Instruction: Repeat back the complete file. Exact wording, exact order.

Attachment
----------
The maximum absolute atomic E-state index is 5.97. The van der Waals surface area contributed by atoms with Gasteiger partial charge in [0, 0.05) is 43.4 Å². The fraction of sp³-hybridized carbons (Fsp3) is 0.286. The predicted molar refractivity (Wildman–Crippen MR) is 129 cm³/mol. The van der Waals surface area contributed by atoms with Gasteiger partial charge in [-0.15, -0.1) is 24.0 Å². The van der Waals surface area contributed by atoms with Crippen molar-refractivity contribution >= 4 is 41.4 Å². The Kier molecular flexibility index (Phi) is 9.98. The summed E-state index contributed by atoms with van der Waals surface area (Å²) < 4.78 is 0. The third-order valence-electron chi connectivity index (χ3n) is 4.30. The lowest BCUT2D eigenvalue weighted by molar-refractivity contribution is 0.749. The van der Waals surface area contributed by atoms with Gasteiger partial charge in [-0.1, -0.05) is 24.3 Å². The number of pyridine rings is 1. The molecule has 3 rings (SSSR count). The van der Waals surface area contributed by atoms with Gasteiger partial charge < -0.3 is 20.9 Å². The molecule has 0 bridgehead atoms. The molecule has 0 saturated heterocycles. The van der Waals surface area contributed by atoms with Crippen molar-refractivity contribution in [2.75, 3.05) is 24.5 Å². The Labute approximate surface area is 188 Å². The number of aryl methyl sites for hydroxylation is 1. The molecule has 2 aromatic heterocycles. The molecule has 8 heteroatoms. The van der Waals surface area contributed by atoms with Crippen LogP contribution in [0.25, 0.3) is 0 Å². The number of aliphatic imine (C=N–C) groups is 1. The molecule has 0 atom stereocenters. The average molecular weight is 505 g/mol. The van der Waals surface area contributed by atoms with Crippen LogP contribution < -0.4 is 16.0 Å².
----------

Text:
The maximum absolute atomic E-state index is 5.97. The van der Waals surface area contributed by atoms with Gasteiger partial charge in [0, 0.05) is 43.4 Å². The fraction of sp³-hybridized carbons (Fsp3) is 0.286. The predicted molar refractivity (Wildman–Crippen MR) is 129 cm³/mol. The van der Waals surface area contributed by atoms with Gasteiger partial charge in [-0.15, -0.1) is 24.0 Å². The van der Waals surface area contributed by atoms with Crippen molar-refractivity contribution >= 4 is 41.4 Å². The Kier molecular flexibility index (Phi) is 9.98. The summed E-state index contributed by atoms with van der Waals surface area (Å²) < 4.78 is 0. The third-order valence-electron chi connectivity index (χ3n) is 4.30. The lowest BCUT2D eigenvalue weighted by molar-refractivity contribution is 0.749. The van der Waals surface area contributed by atoms with Gasteiger partial charge in [-0.1, -0.05) is 24.3 Å². The number of pyridine rings is 1. The molecule has 3 rings (SSSR count). The van der Waals surface area contributed by atoms with Gasteiger partial charge < -0.3 is 20.9 Å². The molecule has 0 bridgehead atoms. The molecule has 0 saturated heterocycles. The van der Waals surface area contributed by atoms with Crippen molar-refractivity contribution in [2.75, 3.05) is 24.5 Å². The Labute approximate surface area is 188 Å². The number of aryl methyl sites for hydroxylation is 1. The molecule has 2 aromatic heterocycles. The molecule has 8 heteroatoms. The van der Waals surface area contributed by atoms with Crippen LogP contribution in [0.25, 0.3) is 0 Å². The number of aliphatic imine (C=N–C) groups is 1. The molecule has 0 atom stereocenters. The average molecular weight is 505 g/mol. The van der Waals surface area contributed by atoms with Crippen LogP contribution < -0.4 is 16.0 Å².